By: Bonnie Brock
After standing the Jeep on its rear wheels at Choccolooco Mountain in Alabama and then again at the 2014 Crawl 4 Christ in Disney Oklahoma, we decided it was time to stretch the wheel base of our 99 TJ. Stock wheel base for a TJ is 93", but with the long arm kit that was currently on it, she was sitting at a 92" wheelbase. Way too short for what we do with our Jeep. My husband and I agreed upon the fact that a stretch was a big deal, and would take quite a while to do it right, so we might as well do all the things we ever wanted to do while it was pulled apart. And so it began.

I still wanted to be able to drive my Jeep until we absolutely had to put her on jack stands, so we bought another frame, and a "dummy" tub that we could use to take all our measurements and do all our test fits with.

We got the frame and tub settled on jack stands and began to plan out our next move. We separated the tub from the frame and started removing the old body mount brackets. They would be replaced with the heavy duty ones that Undercover Fabworks offers. They are much better than the OEM ones as you can see from the comparison picture.

Next up were the brackets from Novak Conversions for the TPI Small Block Chevy that was going to power it. Once the brackets were in place, we bolted a "dummy" block in and put the tub back on the frame for more measurements.

Bolted the heads and valve covers on to make sure they cleared the tub, and put grille in place to check clearances.

Once we were satisfied with the placement of the engine, we moved onto the hoops for the ORI struts that would be supporting it.

We were ready to move the Solid Industries HP44 that was currently under my Jeep to the new build. So my Jeep went on blocks and we removed the axle and began to cut the existing brackets off. It was a sad and exciting day all wrapped up into one. Yes I was sad that I wouldn't be able to drive her for a while, but excited that the next time I did drive it, it would be sitting on ORI's and powered by a lot more horses.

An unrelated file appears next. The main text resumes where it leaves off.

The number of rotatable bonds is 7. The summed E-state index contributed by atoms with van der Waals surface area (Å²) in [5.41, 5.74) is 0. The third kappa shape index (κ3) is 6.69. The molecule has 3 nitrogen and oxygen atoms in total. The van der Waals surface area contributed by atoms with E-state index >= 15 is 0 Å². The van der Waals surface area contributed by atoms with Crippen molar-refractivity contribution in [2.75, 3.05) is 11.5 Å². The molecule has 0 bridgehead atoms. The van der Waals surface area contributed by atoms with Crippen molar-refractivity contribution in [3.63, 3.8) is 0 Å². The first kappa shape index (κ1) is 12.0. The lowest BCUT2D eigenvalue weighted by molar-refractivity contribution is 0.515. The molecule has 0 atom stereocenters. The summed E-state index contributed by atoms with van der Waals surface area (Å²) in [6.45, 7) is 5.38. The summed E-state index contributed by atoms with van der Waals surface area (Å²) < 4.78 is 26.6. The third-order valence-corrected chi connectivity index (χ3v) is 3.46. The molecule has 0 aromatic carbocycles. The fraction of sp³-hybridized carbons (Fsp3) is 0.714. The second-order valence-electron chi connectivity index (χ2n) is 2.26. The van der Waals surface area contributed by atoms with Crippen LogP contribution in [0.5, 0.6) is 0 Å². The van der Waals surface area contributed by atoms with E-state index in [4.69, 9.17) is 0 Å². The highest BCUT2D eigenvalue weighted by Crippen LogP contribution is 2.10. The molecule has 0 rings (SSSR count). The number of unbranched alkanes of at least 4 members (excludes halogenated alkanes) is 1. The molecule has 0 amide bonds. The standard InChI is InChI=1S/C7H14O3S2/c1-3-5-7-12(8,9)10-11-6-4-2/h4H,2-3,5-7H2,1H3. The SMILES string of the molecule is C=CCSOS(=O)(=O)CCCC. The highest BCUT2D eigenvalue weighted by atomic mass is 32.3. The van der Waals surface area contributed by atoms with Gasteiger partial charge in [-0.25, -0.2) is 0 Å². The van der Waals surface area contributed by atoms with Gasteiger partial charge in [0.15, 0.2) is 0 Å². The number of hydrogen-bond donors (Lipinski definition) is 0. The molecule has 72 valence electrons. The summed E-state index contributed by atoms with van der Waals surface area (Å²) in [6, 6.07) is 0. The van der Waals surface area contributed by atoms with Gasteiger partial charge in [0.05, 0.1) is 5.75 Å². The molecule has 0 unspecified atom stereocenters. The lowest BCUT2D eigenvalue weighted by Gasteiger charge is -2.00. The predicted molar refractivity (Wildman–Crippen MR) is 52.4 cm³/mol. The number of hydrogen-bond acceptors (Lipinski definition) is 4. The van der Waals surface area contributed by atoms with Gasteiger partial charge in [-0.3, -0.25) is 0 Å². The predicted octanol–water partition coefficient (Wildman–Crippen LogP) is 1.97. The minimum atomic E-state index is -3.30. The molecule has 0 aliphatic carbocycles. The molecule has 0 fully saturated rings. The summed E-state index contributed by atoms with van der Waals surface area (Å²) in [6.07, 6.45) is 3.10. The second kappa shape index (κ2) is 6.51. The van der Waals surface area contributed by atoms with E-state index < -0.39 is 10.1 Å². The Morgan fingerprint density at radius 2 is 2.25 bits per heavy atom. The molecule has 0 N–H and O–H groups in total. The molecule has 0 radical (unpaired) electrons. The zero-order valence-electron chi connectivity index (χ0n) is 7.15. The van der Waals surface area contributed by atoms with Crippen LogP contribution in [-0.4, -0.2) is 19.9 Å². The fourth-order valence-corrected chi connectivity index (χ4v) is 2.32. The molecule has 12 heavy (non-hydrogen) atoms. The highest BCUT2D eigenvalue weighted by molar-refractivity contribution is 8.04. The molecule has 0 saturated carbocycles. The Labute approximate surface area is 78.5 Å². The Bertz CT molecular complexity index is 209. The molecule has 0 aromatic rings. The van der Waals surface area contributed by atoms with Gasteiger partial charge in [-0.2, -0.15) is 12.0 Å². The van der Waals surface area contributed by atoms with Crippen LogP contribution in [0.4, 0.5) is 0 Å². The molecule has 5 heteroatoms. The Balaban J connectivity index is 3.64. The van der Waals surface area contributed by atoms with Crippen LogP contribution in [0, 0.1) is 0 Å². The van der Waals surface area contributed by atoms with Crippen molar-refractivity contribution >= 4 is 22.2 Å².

Once we got the brackets and gussets welded in place, it was time to see how the ORI's would look. I must admit, I was pretty excited at this point. It was starting to come together nicely.

Took the tub back off (that Harbor Freight Gantry Crane definitely earned its keep) and bolted up the Atlas Transfer case to the "dummy" trans case. We went with 4.3.1 ratio.

Next, we put the Solid Industries HP60 housing in place and welded the control arm brackets and made the control arms.

We went with the Genright Comp Gas Tank which holds 15 gallons. .

Since this was just a "dummy" tub, we cut the rear of it out with a torch and started on the buckets for the rear struts.

Once we had the buckets and ORI's in place, it was time to test clearances and see how it flexed. ORI's rubbed, so we had to tweak the mounts and flex it again. Once we knew everything was where it was going to be, we could permanently weld everything up and get it all ready for powder coat.

Axle housings were done in Argento and control arms in Stone White to match the body color of the tub, and frame was done in Jollipop Blue. Now the fun part, putting it all back together for the last time.

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